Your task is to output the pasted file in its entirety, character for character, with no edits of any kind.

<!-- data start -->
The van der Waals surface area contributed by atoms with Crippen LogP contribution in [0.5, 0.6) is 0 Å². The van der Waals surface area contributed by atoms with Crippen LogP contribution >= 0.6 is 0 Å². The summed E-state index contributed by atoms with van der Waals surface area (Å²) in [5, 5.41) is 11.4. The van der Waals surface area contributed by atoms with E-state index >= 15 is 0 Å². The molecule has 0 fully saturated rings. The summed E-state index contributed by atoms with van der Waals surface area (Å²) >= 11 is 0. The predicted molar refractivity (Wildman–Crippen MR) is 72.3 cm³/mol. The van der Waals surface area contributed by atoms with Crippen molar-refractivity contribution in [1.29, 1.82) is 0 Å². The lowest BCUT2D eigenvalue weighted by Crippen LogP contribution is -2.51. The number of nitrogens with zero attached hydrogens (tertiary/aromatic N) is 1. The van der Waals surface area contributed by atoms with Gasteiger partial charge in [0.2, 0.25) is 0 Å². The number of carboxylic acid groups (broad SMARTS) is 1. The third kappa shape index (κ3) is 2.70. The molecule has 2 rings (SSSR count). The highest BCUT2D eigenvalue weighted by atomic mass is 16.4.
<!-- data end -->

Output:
The van der Waals surface area contributed by atoms with Crippen LogP contribution in [0.5, 0.6) is 0 Å². The van der Waals surface area contributed by atoms with Crippen LogP contribution >= 0.6 is 0 Å². The summed E-state index contributed by atoms with van der Waals surface area (Å²) in [5, 5.41) is 11.4. The van der Waals surface area contributed by atoms with E-state index >= 15 is 0 Å². The molecule has 0 fully saturated rings. The summed E-state index contributed by atoms with van der Waals surface area (Å²) >= 11 is 0. The predicted molar refractivity (Wildman–Crippen MR) is 72.3 cm³/mol. The van der Waals surface area contributed by atoms with Crippen molar-refractivity contribution in [1.29, 1.82) is 0 Å². The lowest BCUT2D eigenvalue weighted by Crippen LogP contribution is -2.51. The number of nitrogens with zero attached hydrogens (tertiary/aromatic N) is 1. The van der Waals surface area contributed by atoms with Gasteiger partial charge in [0.2, 0.25) is 0 Å². The number of carboxylic acid groups (broad SMARTS) is 1. The third kappa shape index (κ3) is 2.70. The molecule has 2 rings (SSSR count). The highest BCUT2D eigenvalue weighted by atomic mass is 16.4.